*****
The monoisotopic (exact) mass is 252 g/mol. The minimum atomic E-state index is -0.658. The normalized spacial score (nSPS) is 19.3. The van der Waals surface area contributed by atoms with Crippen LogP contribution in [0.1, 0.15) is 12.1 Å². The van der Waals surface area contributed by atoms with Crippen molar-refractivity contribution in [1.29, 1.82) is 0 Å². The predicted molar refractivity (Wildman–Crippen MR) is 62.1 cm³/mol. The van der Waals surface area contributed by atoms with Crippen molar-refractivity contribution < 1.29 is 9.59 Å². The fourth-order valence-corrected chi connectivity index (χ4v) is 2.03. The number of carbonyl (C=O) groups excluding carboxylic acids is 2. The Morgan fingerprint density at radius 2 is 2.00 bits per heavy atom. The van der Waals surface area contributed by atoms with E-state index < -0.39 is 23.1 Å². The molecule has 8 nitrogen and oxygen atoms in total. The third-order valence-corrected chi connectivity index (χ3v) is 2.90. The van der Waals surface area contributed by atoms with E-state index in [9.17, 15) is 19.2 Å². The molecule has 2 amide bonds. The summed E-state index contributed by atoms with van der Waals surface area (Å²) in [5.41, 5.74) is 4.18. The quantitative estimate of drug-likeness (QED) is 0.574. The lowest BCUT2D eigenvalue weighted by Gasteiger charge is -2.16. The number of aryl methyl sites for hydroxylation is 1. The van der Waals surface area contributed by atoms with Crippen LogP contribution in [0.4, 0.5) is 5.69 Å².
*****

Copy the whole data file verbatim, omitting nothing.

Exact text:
The monoisotopic (exact) mass is 252 g/mol. The minimum atomic E-state index is -0.658. The normalized spacial score (nSPS) is 19.3. The van der Waals surface area contributed by atoms with Crippen LogP contribution in [0.1, 0.15) is 12.1 Å². The van der Waals surface area contributed by atoms with Crippen molar-refractivity contribution in [1.29, 1.82) is 0 Å². The predicted molar refractivity (Wildman–Crippen MR) is 62.1 cm³/mol. The van der Waals surface area contributed by atoms with Crippen molar-refractivity contribution < 1.29 is 9.59 Å². The fourth-order valence-corrected chi connectivity index (χ4v) is 2.03. The number of carbonyl (C=O) groups excluding carboxylic acids is 2. The Morgan fingerprint density at radius 2 is 2.00 bits per heavy atom. The van der Waals surface area contributed by atoms with E-state index < -0.39 is 23.1 Å². The molecule has 8 nitrogen and oxygen atoms in total. The third-order valence-corrected chi connectivity index (χ3v) is 2.90. The van der Waals surface area contributed by atoms with E-state index in [9.17, 15) is 19.2 Å². The molecule has 2 amide bonds. The summed E-state index contributed by atoms with van der Waals surface area (Å²) in [5.41, 5.74) is 4.18. The quantitative estimate of drug-likeness (QED) is 0.574. The lowest BCUT2D eigenvalue weighted by Gasteiger charge is -2.16. The number of aryl methyl sites for hydroxylation is 1. The van der Waals surface area contributed by atoms with Crippen LogP contribution in [0.4, 0.5) is 5.69 Å².